“He played 17 holes at age three,” Matt’s father and VCU Golf Coach Matt Ball said. “And just conked out, exhausted. He didn’t make it to the 18th hole. He played from 150-yard markers and he’d hit it, run and chase it, hit it, run and chase it. He’d stop for frogs and stuff.”
Matt Jr. doesn’t remember that round or the subsequent nap, but he’s been playing golf as long as he can remember. When your dad is a golf coach, it only seems natural to find a home on the links.
“I’ve never known anything different,” Matt Jr. said. “It’s just part of life for me. It’s that much integrated into our family. That’s how we were raised, playing golf. It never really crossed my mind to not play golf.”
Matt Jr. and his younger brother, Adam, grew up on the game. It’s an experience they’ve shared with their dad, who was first the club pro at Richmond Country Club before taking over the VCU Golf program in 1999.
This year, the Ball family tradition began a new chapter when Matt Jr. decided to attend VCU and play golf for his dad. The elder Ball tried to allow his son make his own decision on college. Matt Jr. heard overtures from a number of ACC programs, including Wake Forest, Virginia Tech and Clemson, but never seriously considered going anywhere else.
“I pretty much knew the whole time that I wanted to come and play for him,” Matt Jr. said. “It was interesting to see who was interested in me, but I knew I was coming to VCU the whole time. I love it here in Richmond, honestly. Of course the whole thing about playing for my dad, who’s been my swing coach ever since I started playing. He knows my swing better than anybody.”
He appears to be in good hands. Matt Jr. was VCU’s best golfer during the fall season. In five tournaments, the 18-year-old Richmond native averaged 72.93 strokes per round. He was VCU’s top finisher in three of the Rams’ five tournaments and placed in the top 20 twice.
The VCU freshman’s performance surprised his father, who marveled at his son’s consistency. One person who wasn’t shocked was Matt Jr., who sets very high standards for himself on the golf course.
“I definitely didn’t expect to have the lowest stroke average on the team, but I was expecting to play well,” Matt Jr. said. “I had a couple of bad rounds in there, but those are to be expected in the game of golf. It definitely lived up to my expectations, so that was good.”
Matt Jr. has quickly acclimated himself to the college lifestyle. Both he and his parents agreed that he’d live on campus, rather than continue to stay at the family’s home. At VCU, he’s just another guy on the team. He receives travel and practice plans like the rest of the team, usually via text, and has the same obligations.
The situation has many potential headaches. Matt Jr. isn’t just another college athlete that the VCU Coach has to teach to negotiate a sand trap. At some point, Matt Ball, a former VCU golfer himself, has to wear his “dad” hat as well. With some 18-year-olds, that might prove difficult, but Matt Jr. hasn’t given reason for many sleepless nights.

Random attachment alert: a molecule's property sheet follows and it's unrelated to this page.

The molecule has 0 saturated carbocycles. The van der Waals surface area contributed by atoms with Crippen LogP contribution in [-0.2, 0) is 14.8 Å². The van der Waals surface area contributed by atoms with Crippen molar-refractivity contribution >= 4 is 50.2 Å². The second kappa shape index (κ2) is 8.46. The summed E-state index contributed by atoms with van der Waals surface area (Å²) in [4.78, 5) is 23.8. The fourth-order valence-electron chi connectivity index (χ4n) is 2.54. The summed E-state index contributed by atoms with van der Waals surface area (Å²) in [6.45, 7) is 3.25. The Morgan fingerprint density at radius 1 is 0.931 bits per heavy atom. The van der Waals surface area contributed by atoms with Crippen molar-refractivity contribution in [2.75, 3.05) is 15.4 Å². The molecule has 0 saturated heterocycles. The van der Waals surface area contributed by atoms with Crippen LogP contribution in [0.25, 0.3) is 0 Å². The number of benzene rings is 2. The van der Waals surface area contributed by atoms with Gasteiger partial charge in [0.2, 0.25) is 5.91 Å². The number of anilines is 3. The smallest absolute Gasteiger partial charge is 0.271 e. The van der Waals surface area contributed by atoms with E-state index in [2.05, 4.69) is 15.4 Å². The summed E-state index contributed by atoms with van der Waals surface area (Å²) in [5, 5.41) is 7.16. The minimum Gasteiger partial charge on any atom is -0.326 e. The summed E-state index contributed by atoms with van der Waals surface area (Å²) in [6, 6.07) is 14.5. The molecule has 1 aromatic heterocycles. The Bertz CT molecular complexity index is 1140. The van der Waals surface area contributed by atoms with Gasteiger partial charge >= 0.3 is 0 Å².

“I’ve had to bite my tongue on a couple of occasions as a father versus a coach, but for the most part he’s just such a really good kid and doesn’t get in really any bad trouble,” the elder Ball says. “He’s just the kind of kid who does what he’s supposed to do, is where he’s supposed to be when he’s supposed to be there and studies hard, makes good grades, he’s played well. I just send a general message out to the team and never have to worry about it.”
Although his golf career is on track now, it wasn’t long ago that Matt Jr. considered walking away from the game that has helped this father and son become so close.
A few years ago, with his progress on the course stalled, the younger Ball’s frustration grew. Although he was a successful golfer by most standards, he wasn’t measuring up to his own. No matter how hard he worked, Matt Jr. couldn’t break out, couldn’t move forward, couldn’t reach that next level.
“It was just frustrating for me because I knew that I was doing everything that I needed to do to be good, but I wasn’t succeeding,” he said. “I wasn’t getting the success that I thought I should have. A lot of it was big-time disappointment after disappointment. Sometimes it was hard to get the motivation to go out there and practice.”
At one point, the VCU Coach says he thought his son was going to pack up his clubs for good.
“Yeah, I thought about it. I really did,” Matt Jr. says.
However, during the summer between his junior and senior years of high school, something clicked.
“He said to me, dad, I like my golf swing, and I don’t want to mess with it anymore,” Matt Ball Sr. said. “And at that point, to me, he took ownership of his swing and his game, and we haven’t messed with his golf swing since. And he has taken the golf swing he’s got and learned to trust it more and learned to play the game better with the swing that he has.”
A short time after that conversation, Matt Jr. started playing the best golf of his life. After a successful summer, he entered four tournaments during the winter and won three while placing second in the other. Matt Jr. has managed to carry over that momentum into his freshman year at VCU.
Matt Jr. is trying to blend in with his team and his classmates, but he admits that he still makes it home for dinner once or twice a week “to get some of that home cooking” and visit with his mother, Kim, and his brother Adam, a sophomore in high school. As hard as he tries, however, the VCU business major won’t ever be just one of the guys or just another golfer on the team. The experience, frankly, is much greater for both he and his father.
“It’s awesome, and nothing would be better than if my other son came to play here and they got to play together for a year,” said Matt Sr. “I want them to be their own people and make their own decisions and the fact that he decided to come here, I think that’s any dad’s dream, that he would want to.”